Review: One Day Soon Time Will Have No Place Left To Hide, by Christian Kiefer

14 Mar

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Last year I read Christian Kiefer’s The Animals, which made it onto my list of favorite books. After that emotional rollercoaster I was of course looking forward to any new books from him, but the blurb for One Day Soon Time Will Have No Place Left To Hide would have grabbed me no matter who wrote it. It is about an installation artist named Frank Poole and his wife Caitlin who are attempting to turn an entire subdivision into an art piece. Painted all white, sealed away, and left to remain perfect forever. It is told in a rather unusual format: it is a scene-by-scene description of a documentary, and you know how I feel about strange book formatting. I just can’t resist it!

I am a pretty fast reader, but this book took me several days to get through. I’d read 50 pages, put it down to think, and that was it for the day: definitely unusual for me, but this is not a book you devour in one sitting (though its length, 193 pages, definitely makes that possible). It’s a slow, thoughtful read, which is funny because the pace of the documentary is actually quite quick. It’s also a beautiful book: the cover is matte white and the words are glossy, which of course fits with the all-white subdivision theme. I’d take a picture of my copy but it’s a mess: post-it notes sticking out of dozens of different locations.

One Day Soon reminded me from the very beginning of one of my all-time favorite novels, House of Leaves. The inscription reads:

Let us be clear. The time you spend reading these words will not be returned.

Ominous right from the start! I’d hardly call it a horror novel but there is a huge sense of unease through the book. We bounce from the subdivision project to Frank and Caitlin talking about their past to cut-up images of American life. Endless descriptions of identical houses, stores, malls. Which brings to mind another of my favorite books, Invisible Cities, a text that is merely descriptions of cities (but also so much more).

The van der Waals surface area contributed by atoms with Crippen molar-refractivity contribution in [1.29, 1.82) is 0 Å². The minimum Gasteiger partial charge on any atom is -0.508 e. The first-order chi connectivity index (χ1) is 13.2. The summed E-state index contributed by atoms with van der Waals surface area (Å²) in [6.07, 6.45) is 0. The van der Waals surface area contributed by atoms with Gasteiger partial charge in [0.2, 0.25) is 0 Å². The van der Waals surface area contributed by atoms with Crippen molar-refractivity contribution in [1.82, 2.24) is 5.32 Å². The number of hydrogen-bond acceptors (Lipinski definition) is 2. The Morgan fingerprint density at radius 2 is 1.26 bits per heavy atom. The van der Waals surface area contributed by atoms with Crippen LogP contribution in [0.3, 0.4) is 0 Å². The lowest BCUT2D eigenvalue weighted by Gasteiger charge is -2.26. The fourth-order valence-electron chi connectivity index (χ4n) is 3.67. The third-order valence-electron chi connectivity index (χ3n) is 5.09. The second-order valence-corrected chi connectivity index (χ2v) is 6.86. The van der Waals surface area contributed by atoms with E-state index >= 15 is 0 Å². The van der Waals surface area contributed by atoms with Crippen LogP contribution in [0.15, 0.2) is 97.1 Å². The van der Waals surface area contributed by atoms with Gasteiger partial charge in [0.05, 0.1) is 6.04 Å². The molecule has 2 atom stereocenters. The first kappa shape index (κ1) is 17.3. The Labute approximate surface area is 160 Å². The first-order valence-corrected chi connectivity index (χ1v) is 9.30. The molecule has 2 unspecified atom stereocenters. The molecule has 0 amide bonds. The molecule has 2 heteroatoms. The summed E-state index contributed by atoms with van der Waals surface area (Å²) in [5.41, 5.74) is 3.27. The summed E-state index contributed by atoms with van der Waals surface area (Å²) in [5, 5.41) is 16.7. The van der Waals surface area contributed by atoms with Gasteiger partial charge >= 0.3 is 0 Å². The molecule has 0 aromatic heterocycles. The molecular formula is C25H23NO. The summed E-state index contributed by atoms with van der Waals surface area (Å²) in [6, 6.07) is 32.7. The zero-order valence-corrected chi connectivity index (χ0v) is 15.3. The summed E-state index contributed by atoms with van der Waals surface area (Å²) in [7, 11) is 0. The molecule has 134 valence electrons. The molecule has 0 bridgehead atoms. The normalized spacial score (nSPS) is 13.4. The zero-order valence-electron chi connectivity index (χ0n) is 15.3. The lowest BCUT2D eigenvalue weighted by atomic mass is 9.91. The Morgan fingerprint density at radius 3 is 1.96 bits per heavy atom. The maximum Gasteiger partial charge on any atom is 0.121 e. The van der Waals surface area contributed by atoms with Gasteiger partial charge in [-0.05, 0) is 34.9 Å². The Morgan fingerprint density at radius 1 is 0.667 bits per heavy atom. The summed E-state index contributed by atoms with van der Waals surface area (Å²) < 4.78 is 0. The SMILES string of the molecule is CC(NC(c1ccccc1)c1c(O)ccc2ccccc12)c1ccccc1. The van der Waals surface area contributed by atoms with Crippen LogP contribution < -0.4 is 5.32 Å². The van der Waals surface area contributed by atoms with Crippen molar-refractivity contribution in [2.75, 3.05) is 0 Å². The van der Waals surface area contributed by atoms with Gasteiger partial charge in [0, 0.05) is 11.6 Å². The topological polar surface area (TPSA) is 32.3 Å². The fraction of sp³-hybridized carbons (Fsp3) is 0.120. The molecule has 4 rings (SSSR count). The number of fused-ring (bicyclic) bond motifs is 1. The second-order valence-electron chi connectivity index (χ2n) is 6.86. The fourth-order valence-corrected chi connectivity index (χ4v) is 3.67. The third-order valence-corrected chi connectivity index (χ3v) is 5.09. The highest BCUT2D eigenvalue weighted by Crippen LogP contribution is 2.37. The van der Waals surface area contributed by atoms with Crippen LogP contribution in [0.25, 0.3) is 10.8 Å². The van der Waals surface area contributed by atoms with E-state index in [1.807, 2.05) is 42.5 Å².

Buildings and landscapes without beauty. But is this not America?

On the surface there seems to be a critique of the same-ness of American life, of how a Starbucks looks identical no matter where in the country you are. And that’s certainly one angle of it: how same-ness makes us feel, shapes our actions. But Frank’s intention is not to draw attention to that corporate mentality, but to preserve something perfect. All of his installations (and we get to see many of them over the course of the “film”) are about saving a moment in time, a perfect moment that can never go wrong or move forward into uncertainty because it is behind glass and protected. Protected from time. Which of course plays directly into the name of the novel, which is also the name of Frank’s subdivision installation.

While the story itself is compelling and thoughtful, I found the real allure of the book to be the way it’s told. The documentary format allows us to travel to places a traditional narrative would not let us, flashing between past and present with dizzying speed. It is narrated mostly in the second person, with the narrator (who seems to be the documentary itself at times) using “we” and “you” to create a sense of intimacy–and also unease.

Perhaps Frank is not present now. Perhaps there is no interviewer and no film and no web of text to scrim over this illusion. Perhaps there is not even you.

This is the kind of weird meta horror I live for in books. Seriously, this book felt like it was written just for me: we even get a sly nod to Majer from The Animals (“a grizzly stands to look out through the glass”). It’s quirky, unusual, strange, and packs an emotional wallop.  I could go on for pages and pages about how much I love it, but I’m sure that would get a little dull after a while so I will end with this: if you like strange fiction, read this book.

One Day Soon Time Will Have No Place Left To Hide will be released on March 22nd, and you can order a copy here.

[ARC provided by the publisher, all ideas and thoughts are my own]

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  1. March 2016 Reading Wrapup | Lipstick & Libraries - April 7, 2016

    […] Day Soon Time Will Have No Place Left To Hide, by Christian Kiefer. Finished March 9th. I have a full and very long review of this up already, so I won’t rehash my thoughts here. Safe to say, I loved […]

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